The result of all tis is likely the Bucks take a step back next season. That’s fine if there is a solid plan being followed to move forward after that.

What I fear for Bucks fans is another roster made up of whatever guys they can grab, with little concern for how it all fits together. We’ve seen that movie, and how it ends.

Miami reportedly not interested in Ryan Anderson trade with Houston

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The rumor had been out there for a few days, the Houston Rockets would be interested in trading Ryan Anderson — a contract and player they have tried to move for more than a year now — to the Miami Heat for Tyler Johnson or James Johnson. Rockets’ fans liked that idea, for good reason.

The Heat… not so much. From Barry Jackson of the Miami Herald.

Regarding rumors about a Heat trade involving Houston forward Ryan Anderson, that’s not something that interests Miami at this time, according to a league source.

Both USA Today and ESPN have floated the idea of Houston trading Anderson and a draft pick to Miami for Tyler Johnson or James Johnson. But while that would appear to interest the Rockets, it’s not something the Heat has found appealing.

Acquiring Anderson would increase Miami’s luxury tax bill, because Tyler Johnson is making $19.2 million each of the next two years compared with $20.4 million and $21.3 million for Anderson. James Johnson is due to make $14.4 million, $15.1 million and $15.8 million the next three seasons, but the Heat values his skill set.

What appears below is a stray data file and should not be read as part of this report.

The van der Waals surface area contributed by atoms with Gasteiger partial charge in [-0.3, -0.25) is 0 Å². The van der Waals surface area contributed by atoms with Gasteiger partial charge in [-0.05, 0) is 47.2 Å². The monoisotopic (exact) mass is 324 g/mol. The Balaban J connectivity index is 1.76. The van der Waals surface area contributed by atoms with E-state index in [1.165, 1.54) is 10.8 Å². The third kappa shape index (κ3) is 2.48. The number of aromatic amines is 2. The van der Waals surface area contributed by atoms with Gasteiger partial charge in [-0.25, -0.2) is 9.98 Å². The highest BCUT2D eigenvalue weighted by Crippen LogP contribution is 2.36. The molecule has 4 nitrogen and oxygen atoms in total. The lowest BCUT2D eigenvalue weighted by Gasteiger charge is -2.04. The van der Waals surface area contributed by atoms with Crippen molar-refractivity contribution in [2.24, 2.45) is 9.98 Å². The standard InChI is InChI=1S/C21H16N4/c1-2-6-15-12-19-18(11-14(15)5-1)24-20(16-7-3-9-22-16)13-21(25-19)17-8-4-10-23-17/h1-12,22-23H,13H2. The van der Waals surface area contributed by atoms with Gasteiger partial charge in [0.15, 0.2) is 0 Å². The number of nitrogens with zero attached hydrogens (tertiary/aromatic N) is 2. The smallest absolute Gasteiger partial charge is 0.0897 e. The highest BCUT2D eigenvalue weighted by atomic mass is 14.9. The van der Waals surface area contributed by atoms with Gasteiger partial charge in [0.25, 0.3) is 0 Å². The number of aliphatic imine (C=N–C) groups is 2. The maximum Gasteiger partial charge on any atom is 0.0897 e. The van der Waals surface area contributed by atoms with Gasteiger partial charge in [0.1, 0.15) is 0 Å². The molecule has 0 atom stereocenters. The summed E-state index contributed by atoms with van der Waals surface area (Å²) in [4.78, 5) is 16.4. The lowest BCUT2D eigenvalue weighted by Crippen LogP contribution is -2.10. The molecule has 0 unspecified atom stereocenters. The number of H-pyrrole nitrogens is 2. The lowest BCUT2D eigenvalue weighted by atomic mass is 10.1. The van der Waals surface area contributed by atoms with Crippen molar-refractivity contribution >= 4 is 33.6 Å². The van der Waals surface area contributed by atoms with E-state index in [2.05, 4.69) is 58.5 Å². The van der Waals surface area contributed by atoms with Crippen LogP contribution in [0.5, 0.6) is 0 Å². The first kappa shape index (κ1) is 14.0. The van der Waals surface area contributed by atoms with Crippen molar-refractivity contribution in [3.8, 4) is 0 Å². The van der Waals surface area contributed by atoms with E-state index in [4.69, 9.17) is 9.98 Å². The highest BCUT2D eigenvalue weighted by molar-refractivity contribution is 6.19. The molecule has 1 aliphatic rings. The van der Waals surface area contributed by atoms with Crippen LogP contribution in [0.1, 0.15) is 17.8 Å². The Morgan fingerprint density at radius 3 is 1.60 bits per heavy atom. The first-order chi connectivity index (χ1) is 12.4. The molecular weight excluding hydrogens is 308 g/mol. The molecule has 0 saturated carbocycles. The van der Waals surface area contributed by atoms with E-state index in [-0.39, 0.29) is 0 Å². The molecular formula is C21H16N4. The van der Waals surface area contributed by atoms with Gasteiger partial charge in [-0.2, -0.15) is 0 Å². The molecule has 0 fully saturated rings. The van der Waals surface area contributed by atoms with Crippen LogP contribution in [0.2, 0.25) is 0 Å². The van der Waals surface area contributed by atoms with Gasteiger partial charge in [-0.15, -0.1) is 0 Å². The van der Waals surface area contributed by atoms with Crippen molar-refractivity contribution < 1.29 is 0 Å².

This is often how rumors get more momentum among fans than they have traction with teams. The USA Today’s Sam Amick is incredibly well connected and doesn’t publish things frivolously, and this was clearly something that the Rockets kicked around. As they should. However, to make a trade work both sides need to feel they are winning it, and it’s hard to make a good case the Heat thought they were going to be in a better position after this trade. So it dies. As do 98 percent of trade talks between teams.

It takes two sides in getting something they want (or, in some cases, can live with) to make a trade actually work. Which is why they are hard to pull off.

 

 

Oscar Robertson’s 1971 championship ring sells for $75,948 at auction

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Oscar Robertson, one of the NBA’s all-time greats and one of only two men to average a triple-double for a season, was recently given the NBA’s Lifetime achievement award. And with good reason — he was a legend on the court, but off the court his lawsuit paved the say for the NBA/ABA merger and the freedom of modern free agency.